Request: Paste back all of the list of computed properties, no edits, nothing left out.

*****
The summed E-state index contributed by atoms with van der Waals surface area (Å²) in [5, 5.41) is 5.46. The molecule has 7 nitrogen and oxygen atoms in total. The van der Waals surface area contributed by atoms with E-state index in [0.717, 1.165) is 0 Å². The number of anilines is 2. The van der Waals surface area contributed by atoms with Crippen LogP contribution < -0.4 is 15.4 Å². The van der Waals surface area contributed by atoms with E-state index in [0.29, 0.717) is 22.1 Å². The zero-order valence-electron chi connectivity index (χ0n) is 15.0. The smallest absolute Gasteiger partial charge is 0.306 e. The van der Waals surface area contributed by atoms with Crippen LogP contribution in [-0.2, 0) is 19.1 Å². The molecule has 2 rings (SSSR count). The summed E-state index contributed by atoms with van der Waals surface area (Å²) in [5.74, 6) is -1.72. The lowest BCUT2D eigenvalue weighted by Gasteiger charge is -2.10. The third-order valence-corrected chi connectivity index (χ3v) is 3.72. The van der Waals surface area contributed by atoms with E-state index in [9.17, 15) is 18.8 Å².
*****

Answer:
The summed E-state index contributed by atoms with van der Waals surface area (Å²) in [5, 5.41) is 5.46. The molecule has 7 nitrogen and oxygen atoms in total. The van der Waals surface area contributed by atoms with E-state index in [0.717, 1.165) is 0 Å². The number of anilines is 2. The van der Waals surface area contributed by atoms with Crippen LogP contribution < -0.4 is 15.4 Å². The van der Waals surface area contributed by atoms with E-state index in [0.29, 0.717) is 22.1 Å². The zero-order valence-electron chi connectivity index (χ0n) is 15.0. The smallest absolute Gasteiger partial charge is 0.306 e. The van der Waals surface area contributed by atoms with Crippen LogP contribution in [-0.2, 0) is 19.1 Å². The molecule has 2 rings (SSSR count). The summed E-state index contributed by atoms with van der Waals surface area (Å²) in [5.74, 6) is -1.72. The lowest BCUT2D eigenvalue weighted by Gasteiger charge is -2.10. The third-order valence-corrected chi connectivity index (χ3v) is 3.72. The van der Waals surface area contributed by atoms with E-state index in [9.17, 15) is 18.8 Å².